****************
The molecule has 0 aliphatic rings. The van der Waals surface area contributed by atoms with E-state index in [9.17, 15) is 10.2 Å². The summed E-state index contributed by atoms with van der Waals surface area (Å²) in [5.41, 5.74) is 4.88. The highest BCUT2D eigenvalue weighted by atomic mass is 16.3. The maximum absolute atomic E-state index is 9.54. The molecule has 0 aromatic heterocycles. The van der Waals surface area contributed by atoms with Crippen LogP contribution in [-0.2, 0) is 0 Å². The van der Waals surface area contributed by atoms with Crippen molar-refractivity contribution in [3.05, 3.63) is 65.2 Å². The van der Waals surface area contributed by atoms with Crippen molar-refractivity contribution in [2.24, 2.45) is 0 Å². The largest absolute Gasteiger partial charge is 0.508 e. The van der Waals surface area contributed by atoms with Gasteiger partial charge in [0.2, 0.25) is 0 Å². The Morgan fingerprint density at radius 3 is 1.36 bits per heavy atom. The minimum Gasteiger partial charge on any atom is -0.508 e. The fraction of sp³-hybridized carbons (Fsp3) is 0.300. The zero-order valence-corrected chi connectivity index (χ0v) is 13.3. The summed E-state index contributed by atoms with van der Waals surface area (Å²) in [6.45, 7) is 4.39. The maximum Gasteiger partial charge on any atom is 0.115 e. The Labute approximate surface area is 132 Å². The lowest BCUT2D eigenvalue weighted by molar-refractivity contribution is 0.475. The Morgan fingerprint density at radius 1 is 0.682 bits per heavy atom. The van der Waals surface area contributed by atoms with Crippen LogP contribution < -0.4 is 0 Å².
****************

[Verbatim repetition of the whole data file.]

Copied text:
The molecule has 0 aliphatic rings. The van der Waals surface area contributed by atoms with E-state index in [9.17, 15) is 10.2 Å². The summed E-state index contributed by atoms with van der Waals surface area (Å²) in [5.41, 5.74) is 4.88. The highest BCUT2D eigenvalue weighted by atomic mass is 16.3. The maximum absolute atomic E-state index is 9.54. The molecule has 0 aromatic heterocycles. The van der Waals surface area contributed by atoms with Crippen LogP contribution in [-0.2, 0) is 0 Å². The van der Waals surface area contributed by atoms with Crippen molar-refractivity contribution in [3.05, 3.63) is 65.2 Å². The van der Waals surface area contributed by atoms with Crippen molar-refractivity contribution in [2.24, 2.45) is 0 Å². The largest absolute Gasteiger partial charge is 0.508 e. The van der Waals surface area contributed by atoms with Gasteiger partial charge in [0.2, 0.25) is 0 Å². The Morgan fingerprint density at radius 3 is 1.36 bits per heavy atom. The minimum Gasteiger partial charge on any atom is -0.508 e. The fraction of sp³-hybridized carbons (Fsp3) is 0.300. The zero-order valence-corrected chi connectivity index (χ0v) is 13.3. The summed E-state index contributed by atoms with van der Waals surface area (Å²) in [6.45, 7) is 4.39. The maximum Gasteiger partial charge on any atom is 0.115 e. The Labute approximate surface area is 132 Å². The lowest BCUT2D eigenvalue weighted by molar-refractivity contribution is 0.475. The Morgan fingerprint density at radius 1 is 0.682 bits per heavy atom. The van der Waals surface area contributed by atoms with Crippen LogP contribution < -0.4 is 0 Å².